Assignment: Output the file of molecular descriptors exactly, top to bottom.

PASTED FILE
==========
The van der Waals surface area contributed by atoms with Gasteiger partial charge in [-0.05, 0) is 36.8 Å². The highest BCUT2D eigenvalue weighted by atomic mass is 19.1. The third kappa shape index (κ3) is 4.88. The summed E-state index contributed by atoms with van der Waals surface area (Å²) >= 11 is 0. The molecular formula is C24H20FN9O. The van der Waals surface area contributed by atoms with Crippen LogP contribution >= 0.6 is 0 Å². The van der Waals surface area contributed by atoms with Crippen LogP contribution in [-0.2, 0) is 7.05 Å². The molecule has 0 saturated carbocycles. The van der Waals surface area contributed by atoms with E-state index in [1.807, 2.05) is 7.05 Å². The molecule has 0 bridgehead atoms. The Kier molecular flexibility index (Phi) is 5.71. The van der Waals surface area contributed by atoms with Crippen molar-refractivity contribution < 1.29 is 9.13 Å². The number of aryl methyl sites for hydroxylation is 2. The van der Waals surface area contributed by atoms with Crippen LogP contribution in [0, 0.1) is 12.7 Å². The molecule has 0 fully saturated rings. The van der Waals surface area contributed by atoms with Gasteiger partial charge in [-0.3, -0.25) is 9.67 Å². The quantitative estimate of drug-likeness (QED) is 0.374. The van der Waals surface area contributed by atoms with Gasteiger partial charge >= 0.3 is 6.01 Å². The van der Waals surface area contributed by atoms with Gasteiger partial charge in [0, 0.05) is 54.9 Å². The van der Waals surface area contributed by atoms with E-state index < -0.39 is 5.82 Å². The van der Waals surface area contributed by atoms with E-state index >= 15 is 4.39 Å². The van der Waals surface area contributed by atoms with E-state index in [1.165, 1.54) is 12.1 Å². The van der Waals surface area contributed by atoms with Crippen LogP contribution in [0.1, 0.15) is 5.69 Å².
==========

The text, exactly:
The van der Waals surface area contributed by atoms with Gasteiger partial charge in [-0.05, 0) is 36.8 Å². The highest BCUT2D eigenvalue weighted by atomic mass is 19.1. The third kappa shape index (κ3) is 4.88. The summed E-state index contributed by atoms with van der Waals surface area (Å²) >= 11 is 0. The molecular formula is C24H20FN9O. The van der Waals surface area contributed by atoms with Crippen LogP contribution >= 0.6 is 0 Å². The van der Waals surface area contributed by atoms with Crippen LogP contribution in [-0.2, 0) is 7.05 Å². The molecule has 0 saturated carbocycles. The van der Waals surface area contributed by atoms with E-state index in [1.807, 2.05) is 7.05 Å². The molecule has 0 bridgehead atoms. The Kier molecular flexibility index (Phi) is 5.71. The van der Waals surface area contributed by atoms with Crippen molar-refractivity contribution < 1.29 is 9.13 Å². The number of aryl methyl sites for hydroxylation is 2. The van der Waals surface area contributed by atoms with Crippen LogP contribution in [0, 0.1) is 12.7 Å². The molecule has 0 fully saturated rings. The van der Waals surface area contributed by atoms with Gasteiger partial charge in [-0.3, -0.25) is 9.67 Å². The quantitative estimate of drug-likeness (QED) is 0.374. The van der Waals surface area contributed by atoms with Gasteiger partial charge >= 0.3 is 6.01 Å². The van der Waals surface area contributed by atoms with Gasteiger partial charge in [0, 0.05) is 54.9 Å². The van der Waals surface area contributed by atoms with E-state index < -0.39 is 5.82 Å². The van der Waals surface area contributed by atoms with E-state index >= 15 is 4.39 Å². The van der Waals surface area contributed by atoms with E-state index in [1.165, 1.54) is 12.1 Å². The van der Waals surface area contributed by atoms with Crippen LogP contribution in [0.1, 0.15) is 5.69 Å².